Deutsche Bundesbank

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The Deutsche Bundesbank is the central bank of Germany, comparable to the Federal Reserve System in the United States. The youngest addition to the ranks of European central banks, the Deutsche Bundesbank gained a position of preeminence among European central banks during the post–World War II era.

The Reichsbank, the central bank of Nazi Germany, came to an end in 1948. In West Germany the allied occupation authorities established a new currency, the Deutsche Mark, and organized a regional system of autonomous central banks, called Landeszentralbanken. At the apex of this system stood the Bank Deutscher Länder. This bank had the exclusive privilege to issue bank notes and acted as a lender of last resort. It was a two-tier structure, the lower layer composed of legally independent entities, and the structure may not have been organizationally efficient.

The Bundesbank Act of 1957 reorganized West Germany’s central banking system, merging the independent Landeszentralbanken and the Bank Deutscher Länder. The act incorporated these entities as the Deutsche Bundesbank, a corporation wholly owned by the West German government. The head office remained at Frankfurt am Main, and each of the 11 Länder central banks operated its own system of branch banks. In 1990 the state banking system of East Germany was integrated with the Bundesbank, and the latter assumed the responsibility for monetary policy in the unified Germany. The system is spread out into more branches than the Federal Reserve System in the United States; one of the Länder central banks may oversee as many as 50 branch banks.

The distinguishing characteristic of the Bundesbank is its independence from government officials. The German people, having suffered through two episodes of hyperinflation in the twentieth century, were committed to establishing a central bank that would protect the integrity of its currency. The law creating the Bundesbank conspicuously ignored any economic goals other than price stability. In the words of the statute:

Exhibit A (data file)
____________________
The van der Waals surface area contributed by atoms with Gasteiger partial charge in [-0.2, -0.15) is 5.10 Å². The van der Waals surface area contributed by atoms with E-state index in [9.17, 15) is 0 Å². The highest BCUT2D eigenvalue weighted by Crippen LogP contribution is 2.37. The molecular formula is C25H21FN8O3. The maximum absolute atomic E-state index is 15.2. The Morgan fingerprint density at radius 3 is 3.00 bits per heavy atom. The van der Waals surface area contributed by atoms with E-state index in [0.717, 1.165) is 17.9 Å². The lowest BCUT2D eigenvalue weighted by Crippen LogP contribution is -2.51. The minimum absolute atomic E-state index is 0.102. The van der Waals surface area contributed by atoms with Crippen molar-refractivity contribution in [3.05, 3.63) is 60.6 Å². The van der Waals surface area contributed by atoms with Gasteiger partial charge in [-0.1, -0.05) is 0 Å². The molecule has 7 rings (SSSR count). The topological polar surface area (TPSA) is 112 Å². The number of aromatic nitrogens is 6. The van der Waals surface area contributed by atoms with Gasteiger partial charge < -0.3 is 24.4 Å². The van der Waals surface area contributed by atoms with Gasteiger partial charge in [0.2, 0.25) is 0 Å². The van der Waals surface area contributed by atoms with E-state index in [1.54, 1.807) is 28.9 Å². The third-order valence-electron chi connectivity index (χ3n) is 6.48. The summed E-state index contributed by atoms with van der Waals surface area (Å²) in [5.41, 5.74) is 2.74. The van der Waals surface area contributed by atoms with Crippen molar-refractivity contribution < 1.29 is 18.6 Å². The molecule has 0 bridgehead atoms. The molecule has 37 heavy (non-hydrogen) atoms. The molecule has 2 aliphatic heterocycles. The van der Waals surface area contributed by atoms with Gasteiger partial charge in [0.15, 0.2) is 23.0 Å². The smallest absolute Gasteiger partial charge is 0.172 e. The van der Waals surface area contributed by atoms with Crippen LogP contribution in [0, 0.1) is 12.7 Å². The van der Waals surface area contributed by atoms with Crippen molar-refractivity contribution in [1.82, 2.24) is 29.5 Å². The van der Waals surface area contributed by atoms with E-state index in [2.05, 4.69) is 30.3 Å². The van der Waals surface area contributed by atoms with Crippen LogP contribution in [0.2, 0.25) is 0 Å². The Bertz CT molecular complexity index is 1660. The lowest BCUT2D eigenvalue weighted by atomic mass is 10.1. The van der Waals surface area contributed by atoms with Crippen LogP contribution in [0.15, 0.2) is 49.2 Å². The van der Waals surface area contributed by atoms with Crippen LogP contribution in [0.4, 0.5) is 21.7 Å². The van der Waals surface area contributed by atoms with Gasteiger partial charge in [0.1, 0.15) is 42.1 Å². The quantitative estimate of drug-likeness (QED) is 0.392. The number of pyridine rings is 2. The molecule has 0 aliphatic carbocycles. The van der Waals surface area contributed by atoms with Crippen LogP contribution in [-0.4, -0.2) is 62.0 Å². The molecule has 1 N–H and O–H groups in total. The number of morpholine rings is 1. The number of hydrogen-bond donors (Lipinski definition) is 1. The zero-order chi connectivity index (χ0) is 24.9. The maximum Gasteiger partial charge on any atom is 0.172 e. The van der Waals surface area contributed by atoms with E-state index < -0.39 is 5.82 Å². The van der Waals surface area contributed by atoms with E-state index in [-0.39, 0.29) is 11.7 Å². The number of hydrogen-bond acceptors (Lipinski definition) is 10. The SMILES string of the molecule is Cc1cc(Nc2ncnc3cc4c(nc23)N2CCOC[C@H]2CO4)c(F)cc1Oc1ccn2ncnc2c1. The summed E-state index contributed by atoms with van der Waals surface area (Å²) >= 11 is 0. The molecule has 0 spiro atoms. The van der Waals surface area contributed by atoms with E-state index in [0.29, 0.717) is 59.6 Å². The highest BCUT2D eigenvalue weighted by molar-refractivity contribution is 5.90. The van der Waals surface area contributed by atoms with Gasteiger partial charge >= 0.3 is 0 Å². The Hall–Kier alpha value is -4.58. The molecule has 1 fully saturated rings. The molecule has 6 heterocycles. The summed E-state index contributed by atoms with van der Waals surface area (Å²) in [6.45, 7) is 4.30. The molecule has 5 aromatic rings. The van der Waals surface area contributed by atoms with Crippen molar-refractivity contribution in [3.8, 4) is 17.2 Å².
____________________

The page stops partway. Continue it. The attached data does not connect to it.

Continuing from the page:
The Bundesbank, making use of the powers in the field of monetary policy conferred upon it under this Law, shall regulate the money circulation and the supply of credit to the economy with the aim of safeguarding the currency and shall ensure the due execution by banks of payments within the country as well as to and from foreign countries.

(Bank of International Settlements, 1963)

The supreme policy-making body of the Bundesbank is the Central Bank Council, composed of a president, vice president, up to eight additional members of a directorate, and the presidents of the 11 Länder central banks. The president of the Federal Republic of Germany appoints the members of the directorate, each serving eight-year terms. The president of the directorate is appointed for an eight-year term, and is highly secure in that appointment. The president of the Federal Republic appoints the presidents of the Länder central banks upon the recommendation of the directorate of the Central Bank Council. Page 96

Because of its independence from government officials, the Bundesbank could concentrate solely on controlling inflation during the post–World War II era when other central banks, less independent of government authorities, pursued policies aimed at reducing unemployment. During the 1970s when most Western countries were racked by inflation, West Germany kept inflation to modest levels, and the Bundesbank rose to become the most influential central bank in Europe. In 1993 the European Monetary Institute, the precursor to a European central bank, was set up in Frankfurt, symbolizing the European Union’s commitment to sound monetary policies.